Berry says that the change in UNC’s approach to ball screens compared to last year was one reason for some of the Tar Heels’ difficulties defending them.

“We used to hedge out hard and now we’re flattening it,” Berry said. “So it took us a little time to adjust to it. But I think we’ve done a better job of it this year and down the stretch. I think we’ve gotten a lot better on the ball-screen action just because we play so many teams in our conference that had a lot of ball screens.”

Although Theo Pinson gets a lot of attention as one of UNC’s best defenders, Justin Jackson has really become the Tar Heels’ stopper.

“For me, I go into the game trying to be as focused as possible and knowing what they like to do,” Jackson said. “Just try to make it as hard as possible on them to get touches. Whenever they do get the ball, I just try to throw little things at them to not let them get comfortable.”

With his length and aggressiveness on the defensive end, he’s become their catalyst. He knows everybody is going to have to match his level against Gonzaga.

“There have been times that we’ve kind of struggled with it,” Jackson said of defending ball screens. “But there also have been times when we’ve been extremely good at it and tomorrow is going to have to be a time when we are really, really good at it.

“That’s just each person saying that we’ve got to get over the ball screen and the bigs have to be there to help and all the rotations have to be in line,” Jackson said. “It’s the last game of the year and I don’t see why we can’t possibly put as much as much focus and effort into this game.”

Part of UNC’s improvement on ball screens has come because of better support from its big men.

“They help us guards in defending the ball screens,” Nate Britt said. “Toward the end of the season, Kennedy [Meeks] has even been our defensive player of the game at few times, and that’s mostly because teams try to put up the ball screen and he’s doing a good job of defending it.”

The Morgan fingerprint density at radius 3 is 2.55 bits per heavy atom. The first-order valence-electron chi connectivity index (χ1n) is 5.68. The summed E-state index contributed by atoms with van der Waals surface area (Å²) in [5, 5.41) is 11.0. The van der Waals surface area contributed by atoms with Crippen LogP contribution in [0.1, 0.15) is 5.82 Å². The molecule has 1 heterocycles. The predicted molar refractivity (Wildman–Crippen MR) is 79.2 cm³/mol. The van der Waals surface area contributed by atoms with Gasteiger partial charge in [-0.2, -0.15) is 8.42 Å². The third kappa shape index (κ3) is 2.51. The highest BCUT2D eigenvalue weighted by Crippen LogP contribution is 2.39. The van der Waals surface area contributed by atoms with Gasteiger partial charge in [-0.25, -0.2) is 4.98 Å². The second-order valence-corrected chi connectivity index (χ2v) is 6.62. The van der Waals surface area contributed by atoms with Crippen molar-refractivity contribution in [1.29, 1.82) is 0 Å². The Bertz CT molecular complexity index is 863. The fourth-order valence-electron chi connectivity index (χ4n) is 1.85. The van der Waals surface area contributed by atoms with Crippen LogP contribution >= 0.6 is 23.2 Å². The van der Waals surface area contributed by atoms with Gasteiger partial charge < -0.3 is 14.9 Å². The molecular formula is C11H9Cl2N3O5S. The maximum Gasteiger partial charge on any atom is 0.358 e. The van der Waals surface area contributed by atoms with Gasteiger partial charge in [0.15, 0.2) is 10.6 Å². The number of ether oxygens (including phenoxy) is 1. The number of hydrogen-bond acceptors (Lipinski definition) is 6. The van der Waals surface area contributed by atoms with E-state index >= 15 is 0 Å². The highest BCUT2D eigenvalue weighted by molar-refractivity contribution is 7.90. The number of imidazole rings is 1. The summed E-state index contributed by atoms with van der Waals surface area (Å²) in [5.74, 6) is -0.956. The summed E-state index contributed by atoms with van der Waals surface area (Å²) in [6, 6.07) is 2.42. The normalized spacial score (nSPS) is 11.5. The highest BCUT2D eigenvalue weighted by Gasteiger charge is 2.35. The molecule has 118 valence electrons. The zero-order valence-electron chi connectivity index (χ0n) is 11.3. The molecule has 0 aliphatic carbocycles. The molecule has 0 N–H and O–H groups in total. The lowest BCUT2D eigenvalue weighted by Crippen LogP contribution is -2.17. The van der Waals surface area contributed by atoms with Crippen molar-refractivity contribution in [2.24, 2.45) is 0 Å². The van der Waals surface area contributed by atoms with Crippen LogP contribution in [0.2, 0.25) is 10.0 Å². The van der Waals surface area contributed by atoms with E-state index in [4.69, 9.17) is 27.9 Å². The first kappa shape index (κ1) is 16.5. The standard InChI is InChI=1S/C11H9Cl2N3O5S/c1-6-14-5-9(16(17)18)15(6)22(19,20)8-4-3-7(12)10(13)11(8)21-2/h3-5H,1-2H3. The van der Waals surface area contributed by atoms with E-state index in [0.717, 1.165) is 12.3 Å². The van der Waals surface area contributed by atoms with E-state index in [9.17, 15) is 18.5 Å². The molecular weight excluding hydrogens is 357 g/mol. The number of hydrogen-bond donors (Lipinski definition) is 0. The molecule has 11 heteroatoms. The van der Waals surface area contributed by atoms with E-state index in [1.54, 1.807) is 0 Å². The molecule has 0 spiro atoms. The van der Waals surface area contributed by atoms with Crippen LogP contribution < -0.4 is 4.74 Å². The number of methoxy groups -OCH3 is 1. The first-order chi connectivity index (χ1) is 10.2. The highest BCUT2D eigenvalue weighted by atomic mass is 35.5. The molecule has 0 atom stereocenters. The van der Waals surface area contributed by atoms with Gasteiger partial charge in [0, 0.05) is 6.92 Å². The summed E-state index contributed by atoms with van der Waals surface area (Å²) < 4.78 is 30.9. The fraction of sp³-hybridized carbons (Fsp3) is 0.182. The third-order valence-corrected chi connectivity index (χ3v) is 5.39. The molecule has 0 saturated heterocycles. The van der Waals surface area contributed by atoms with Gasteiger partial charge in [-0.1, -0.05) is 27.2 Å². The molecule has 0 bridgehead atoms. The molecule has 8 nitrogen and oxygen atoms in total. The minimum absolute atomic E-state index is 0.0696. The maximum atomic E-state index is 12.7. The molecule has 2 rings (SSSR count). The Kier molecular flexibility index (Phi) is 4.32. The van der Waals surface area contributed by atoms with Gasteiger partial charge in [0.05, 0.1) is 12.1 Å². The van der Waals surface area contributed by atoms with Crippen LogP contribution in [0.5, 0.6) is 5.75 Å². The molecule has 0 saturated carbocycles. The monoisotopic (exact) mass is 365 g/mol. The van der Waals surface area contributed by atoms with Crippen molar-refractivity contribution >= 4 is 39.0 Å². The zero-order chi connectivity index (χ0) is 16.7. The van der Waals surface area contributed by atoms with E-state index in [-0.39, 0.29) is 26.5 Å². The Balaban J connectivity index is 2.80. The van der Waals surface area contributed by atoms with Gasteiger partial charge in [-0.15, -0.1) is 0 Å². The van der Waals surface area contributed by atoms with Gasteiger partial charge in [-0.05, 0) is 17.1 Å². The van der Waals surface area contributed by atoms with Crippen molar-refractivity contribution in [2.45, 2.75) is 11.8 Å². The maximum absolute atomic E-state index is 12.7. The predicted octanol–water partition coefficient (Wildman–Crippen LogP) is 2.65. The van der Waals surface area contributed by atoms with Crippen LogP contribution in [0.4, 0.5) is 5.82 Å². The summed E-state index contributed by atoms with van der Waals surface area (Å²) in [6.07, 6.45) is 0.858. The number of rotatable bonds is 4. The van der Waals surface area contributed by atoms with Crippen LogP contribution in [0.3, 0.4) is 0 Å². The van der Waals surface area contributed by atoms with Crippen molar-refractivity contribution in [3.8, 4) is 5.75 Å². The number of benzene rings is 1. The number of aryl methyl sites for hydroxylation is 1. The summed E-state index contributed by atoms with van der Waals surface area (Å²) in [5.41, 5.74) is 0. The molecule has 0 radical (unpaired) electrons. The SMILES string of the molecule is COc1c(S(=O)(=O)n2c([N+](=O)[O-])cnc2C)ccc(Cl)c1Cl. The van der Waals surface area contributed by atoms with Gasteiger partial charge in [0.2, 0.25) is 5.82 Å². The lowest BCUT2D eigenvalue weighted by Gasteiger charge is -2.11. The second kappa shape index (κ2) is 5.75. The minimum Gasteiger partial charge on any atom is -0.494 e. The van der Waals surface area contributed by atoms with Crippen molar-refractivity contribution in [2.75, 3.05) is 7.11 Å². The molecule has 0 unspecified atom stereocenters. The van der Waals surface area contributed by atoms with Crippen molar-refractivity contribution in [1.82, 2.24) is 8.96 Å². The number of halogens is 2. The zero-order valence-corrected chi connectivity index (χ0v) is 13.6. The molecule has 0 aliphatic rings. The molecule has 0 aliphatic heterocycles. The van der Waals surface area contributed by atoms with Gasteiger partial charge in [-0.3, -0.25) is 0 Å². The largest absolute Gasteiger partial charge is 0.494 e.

Meeks’ performance against Oregon got the attention of Gonzaga center Przemek Karnowski. Unlike against Oregon, Meeks won’t have a size advantage and will have multiple big men to deal with.

“He’s a great rebounder, so we’ve got to make sure we can contain that from him,” Karnowski said. “I think just, as a team, we’ll try to slow him down. Our entire defense, we always help each other, so I think that’s going to be important just to have each other’s back.”

Meeks knows his defensive challenges will be greater against Gonzaga, but he knows what his job will be.

“I think just making them work hard for the ball is the biggest thing,” Meeks said. “Whether that’s getting down quicker than they are and establishing position on the defensive end. I would say the biggest thing we’ll focus on is trying to eliminate them from getting as many post touches as possible.”

The team that keeps the highest defensive intensity figures to come away with the title. The big men will be a big part of that.